CONTROLLED SUBSTANCE:  PAROLE, PROBATION,

& HABITUAL OFFENDER REVISIONS FOR VIOLATIONS


House Bill 4918

Sponsor:  Rep. Rick Jones

House Bill 4919

Sponsor:  Rep. Dan Scripps

House Bill 4920

Sponsor:  Rep. Bert Johnson

House Bill 4921

Sponsor:  Rep. Eileen Kowall


Committee:  Judiciary

Complete to 5-13-09

A SUMMARY OF HOUSE BILLS 4918-4921 AS INTRODUCED 5-12-09

This package of bills applies to certain offenders whose drug-related crimes occurred before 2002 sentencing reform legislation took effect but who were convicted after the effective date of that legislation.  The proposed bills would put these "pipeline" prisoners on the same footing as all other drug offenders regarding parole eligibility; otherwise these prisoners would be at an unintended disadvantage.

In 2002, legislation was enacted that eliminated the mandatory minimum sentences for drug offenses involving the manufacture/delivery/possession of controlled substances, revised the penalties for various drug crimes, revised the weight thresholds for the various offenses, eliminated the sentence of life probation for violations involving less than 50 grams of a Schedule 1 or 2 narcotic or cocaine, and provided parole for people previously convicted and sentenced to mandatory minimum terms of imprisonment for drug offenses prior to the effective date of the revisions, which was March 1, 2003.   

As a package, the legislation would close loopholes that treat "pipeline offenders" differently from others convicted for controlled substances violations, apply current penalties to attempting to commit a violation, allow life probation for low-level drug offenses to continue for persons convicted prior to 2002 revisions, and repeal a provision in the health code mandating enhanced penalties for certain controlled substances violations.  The bills are tie-barred to each other.  A detailed explanation of the bills follows.

House Bill 4918

House Bill 4918 would amend the Code of Criminal Procedure (MCL 771.2).  Public Act 666 of 2002 deleted Section 1(4) of Chapter XI, which allowed for life probation for offenses involving less than 50 grams of a Schedule 1 or 2 narcotic or cocaine.  However, the act specifies in Section 2(3) that a defendant who had been placed on life probation under Section 1(4) prior to the act's effective date (March 1, 2003) would still be subject to the conditions of probation specified in the code.

The bill would clarify that Section 2(3) applies to a defendant placed on life probation under Section 1(4) as it existed before March 1, 2003 for an offense committed before March 1, 2003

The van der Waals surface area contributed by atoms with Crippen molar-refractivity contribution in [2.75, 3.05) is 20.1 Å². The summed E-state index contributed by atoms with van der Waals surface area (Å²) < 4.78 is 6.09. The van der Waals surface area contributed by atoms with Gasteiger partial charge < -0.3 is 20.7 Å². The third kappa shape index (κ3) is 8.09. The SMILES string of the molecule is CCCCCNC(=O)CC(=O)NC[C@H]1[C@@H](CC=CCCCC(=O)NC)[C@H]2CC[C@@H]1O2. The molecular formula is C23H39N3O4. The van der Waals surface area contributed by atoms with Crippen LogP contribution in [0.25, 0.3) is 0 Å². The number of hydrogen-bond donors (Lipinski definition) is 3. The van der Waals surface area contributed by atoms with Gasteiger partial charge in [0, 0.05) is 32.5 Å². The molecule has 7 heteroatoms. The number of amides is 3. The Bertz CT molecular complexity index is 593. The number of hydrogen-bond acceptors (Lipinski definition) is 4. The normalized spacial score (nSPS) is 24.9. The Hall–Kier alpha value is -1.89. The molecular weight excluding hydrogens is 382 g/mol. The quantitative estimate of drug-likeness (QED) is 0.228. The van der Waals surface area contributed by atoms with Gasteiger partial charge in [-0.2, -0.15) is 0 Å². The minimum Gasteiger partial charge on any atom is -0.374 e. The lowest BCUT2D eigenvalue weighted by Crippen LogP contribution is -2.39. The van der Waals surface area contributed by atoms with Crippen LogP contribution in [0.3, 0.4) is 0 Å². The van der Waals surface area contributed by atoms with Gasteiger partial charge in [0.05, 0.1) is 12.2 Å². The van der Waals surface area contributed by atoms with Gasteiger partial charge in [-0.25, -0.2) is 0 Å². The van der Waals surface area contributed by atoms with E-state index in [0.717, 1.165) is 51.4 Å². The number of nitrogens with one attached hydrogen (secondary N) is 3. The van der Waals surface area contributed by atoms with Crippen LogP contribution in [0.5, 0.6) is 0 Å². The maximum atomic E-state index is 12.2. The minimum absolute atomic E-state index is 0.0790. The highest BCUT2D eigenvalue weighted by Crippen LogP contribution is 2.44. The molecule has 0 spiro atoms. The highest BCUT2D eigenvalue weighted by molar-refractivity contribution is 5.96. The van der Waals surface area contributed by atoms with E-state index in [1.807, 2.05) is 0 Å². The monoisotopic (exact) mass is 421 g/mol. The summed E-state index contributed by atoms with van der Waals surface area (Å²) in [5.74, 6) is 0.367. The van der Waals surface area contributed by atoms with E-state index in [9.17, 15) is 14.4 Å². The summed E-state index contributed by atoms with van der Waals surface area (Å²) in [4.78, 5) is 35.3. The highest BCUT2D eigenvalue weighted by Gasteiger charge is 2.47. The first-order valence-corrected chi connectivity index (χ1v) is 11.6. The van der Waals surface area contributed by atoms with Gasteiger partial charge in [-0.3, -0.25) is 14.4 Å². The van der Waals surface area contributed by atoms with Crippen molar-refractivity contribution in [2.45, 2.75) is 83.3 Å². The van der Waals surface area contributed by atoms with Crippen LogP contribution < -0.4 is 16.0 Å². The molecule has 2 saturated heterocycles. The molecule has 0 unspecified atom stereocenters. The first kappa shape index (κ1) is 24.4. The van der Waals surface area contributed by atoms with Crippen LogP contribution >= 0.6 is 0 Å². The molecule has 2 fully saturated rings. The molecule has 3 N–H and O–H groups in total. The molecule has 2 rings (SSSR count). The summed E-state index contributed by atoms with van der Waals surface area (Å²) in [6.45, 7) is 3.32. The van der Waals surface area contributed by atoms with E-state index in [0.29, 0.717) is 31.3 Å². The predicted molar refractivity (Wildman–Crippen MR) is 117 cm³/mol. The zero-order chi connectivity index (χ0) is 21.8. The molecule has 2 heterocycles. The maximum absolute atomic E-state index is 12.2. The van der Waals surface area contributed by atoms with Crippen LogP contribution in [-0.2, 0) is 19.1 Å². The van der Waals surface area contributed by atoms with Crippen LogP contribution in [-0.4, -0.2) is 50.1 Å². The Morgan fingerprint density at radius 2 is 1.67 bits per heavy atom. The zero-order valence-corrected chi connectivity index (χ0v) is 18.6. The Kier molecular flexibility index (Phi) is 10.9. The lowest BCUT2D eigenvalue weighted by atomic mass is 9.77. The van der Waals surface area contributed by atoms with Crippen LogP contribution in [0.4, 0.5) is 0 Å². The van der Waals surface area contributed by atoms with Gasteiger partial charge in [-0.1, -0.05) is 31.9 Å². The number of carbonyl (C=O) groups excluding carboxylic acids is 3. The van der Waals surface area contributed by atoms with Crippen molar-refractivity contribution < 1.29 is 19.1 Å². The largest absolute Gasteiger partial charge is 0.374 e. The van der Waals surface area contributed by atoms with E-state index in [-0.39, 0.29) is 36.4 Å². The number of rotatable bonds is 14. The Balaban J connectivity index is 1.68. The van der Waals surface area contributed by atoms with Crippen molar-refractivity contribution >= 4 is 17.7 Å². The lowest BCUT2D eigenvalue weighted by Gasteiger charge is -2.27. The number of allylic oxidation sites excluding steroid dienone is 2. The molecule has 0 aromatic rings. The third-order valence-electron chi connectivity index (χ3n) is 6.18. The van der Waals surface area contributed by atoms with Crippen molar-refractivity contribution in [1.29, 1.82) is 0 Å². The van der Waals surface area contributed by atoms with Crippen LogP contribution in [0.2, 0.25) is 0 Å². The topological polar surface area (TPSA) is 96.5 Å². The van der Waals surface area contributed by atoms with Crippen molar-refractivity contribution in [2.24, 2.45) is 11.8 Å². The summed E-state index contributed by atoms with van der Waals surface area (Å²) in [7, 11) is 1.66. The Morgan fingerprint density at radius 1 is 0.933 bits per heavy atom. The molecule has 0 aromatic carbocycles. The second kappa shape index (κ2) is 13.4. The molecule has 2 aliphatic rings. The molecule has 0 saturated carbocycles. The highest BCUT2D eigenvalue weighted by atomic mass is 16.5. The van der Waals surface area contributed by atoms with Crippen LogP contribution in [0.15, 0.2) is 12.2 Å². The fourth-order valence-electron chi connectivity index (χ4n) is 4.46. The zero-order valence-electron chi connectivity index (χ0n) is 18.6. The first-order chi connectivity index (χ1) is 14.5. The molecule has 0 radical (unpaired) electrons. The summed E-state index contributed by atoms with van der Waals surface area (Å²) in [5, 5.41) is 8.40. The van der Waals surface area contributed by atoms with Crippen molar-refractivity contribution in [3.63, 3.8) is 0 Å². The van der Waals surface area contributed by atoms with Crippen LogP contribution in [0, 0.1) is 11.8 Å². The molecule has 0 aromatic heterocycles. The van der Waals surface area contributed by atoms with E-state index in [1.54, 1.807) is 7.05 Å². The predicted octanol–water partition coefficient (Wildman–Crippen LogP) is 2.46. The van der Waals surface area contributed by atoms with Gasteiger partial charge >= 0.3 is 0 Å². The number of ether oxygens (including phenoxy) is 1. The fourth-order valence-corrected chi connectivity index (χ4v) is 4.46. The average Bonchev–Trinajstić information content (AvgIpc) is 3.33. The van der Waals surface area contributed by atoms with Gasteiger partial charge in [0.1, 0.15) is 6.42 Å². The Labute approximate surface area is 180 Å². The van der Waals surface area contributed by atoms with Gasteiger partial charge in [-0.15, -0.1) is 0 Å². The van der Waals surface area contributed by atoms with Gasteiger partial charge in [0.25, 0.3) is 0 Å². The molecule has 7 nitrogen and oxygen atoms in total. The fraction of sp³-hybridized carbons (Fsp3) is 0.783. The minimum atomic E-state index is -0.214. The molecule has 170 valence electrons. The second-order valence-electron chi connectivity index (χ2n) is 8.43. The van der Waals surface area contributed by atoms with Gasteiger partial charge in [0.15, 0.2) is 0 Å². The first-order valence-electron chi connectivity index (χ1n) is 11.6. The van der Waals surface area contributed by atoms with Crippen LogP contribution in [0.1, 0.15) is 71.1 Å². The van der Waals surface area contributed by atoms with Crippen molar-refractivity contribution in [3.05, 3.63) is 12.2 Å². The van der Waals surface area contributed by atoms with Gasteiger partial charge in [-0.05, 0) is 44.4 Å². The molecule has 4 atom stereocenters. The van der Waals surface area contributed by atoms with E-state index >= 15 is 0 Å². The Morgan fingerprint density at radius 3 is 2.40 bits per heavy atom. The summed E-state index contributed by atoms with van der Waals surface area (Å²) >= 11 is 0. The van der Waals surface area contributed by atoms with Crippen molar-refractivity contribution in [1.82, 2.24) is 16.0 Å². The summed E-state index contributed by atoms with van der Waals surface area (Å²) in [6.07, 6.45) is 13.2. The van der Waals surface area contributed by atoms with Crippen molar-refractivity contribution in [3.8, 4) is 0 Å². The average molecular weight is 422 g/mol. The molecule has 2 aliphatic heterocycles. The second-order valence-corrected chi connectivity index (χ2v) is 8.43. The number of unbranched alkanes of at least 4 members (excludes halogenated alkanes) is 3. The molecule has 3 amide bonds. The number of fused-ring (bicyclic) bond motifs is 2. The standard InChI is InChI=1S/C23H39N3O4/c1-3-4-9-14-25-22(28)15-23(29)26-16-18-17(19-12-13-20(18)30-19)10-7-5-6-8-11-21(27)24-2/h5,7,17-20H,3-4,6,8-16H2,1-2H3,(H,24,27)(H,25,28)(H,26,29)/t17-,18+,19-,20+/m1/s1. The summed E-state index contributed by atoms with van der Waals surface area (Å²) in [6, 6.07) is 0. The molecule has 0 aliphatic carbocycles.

House Bill 4919

House Bill 4919 would amend the Public Health Code (MCL 333.7401 and 333.7403) to repeal Section 333.7413.  The bill would also revise two provisions regarding lifetime probation to specify that the provisions would pertain to an individual sentenced to lifetime probation under Section 7401(2)(a)(iv)—manufacture, delivery, or possession with intent to deliver—or Section 7403(2)(a)(iv)—possession—as those sections existed before March 1, 2003.  Both provisions pertain to violations involving a Schedule 1 or 2 narcotics or cocaine in an amount less than 50 grams.  

The section to be repealed provides the following:

·                    Life sentence without the possibility of parole for second or subsequent conviction for the manufacture/delivery/possession, or conspiracy to commit the same, involving Schedule 1 or 2 narcotics or cocaine of 50 to 999 grams (50 grams but less than 650 grams prior to March 1, 2003).

·                    Enhanced sentence for second or subsequent conviction of any other offense involving any controlled substance, including convictions under any federal or other state statute.

·                    Enhanced penalties for violations involving delivery or distribution of Schedule 1 or 2 narcotics or cocaine to a minor less than three years younger than the offender and delivery to anyone within 1,000 feet of a school or public library.  Further, the court may depart from the enhanced penalty if it finds on the record substantial and compelling reasons to do so.

House Bill 4920

House Bill 4920 would amend the Corrections Code (MCL 791.234).  Among other things, Public Act 670 of 2002 shortened the minimum time a person has to serve before being eligible for parole for persons convicted of violating the Public Health Code's prohibition on the manufacture/delivery/possession of Schedule 1 and 2 narcotics and cocaine before the act's effective date (March 1, 2003).  As written, a person who committed an offense before the revisions took effect, but was convicted after the revisions took effect, was sentenced under the old provisions but not eligible for parole under the revised criteria and is therefore subject to the general parole provisions.  In general, a prisoner is eligible for parole after serving his or her minimum sentence. 

The bill would amend the code to do the following:

·                    Apply the provisions to a conviction for attempting to commit a violation (currently, the provisions specify a conviction for violating or conspiring to violate the prohibitions regarding controlled substances).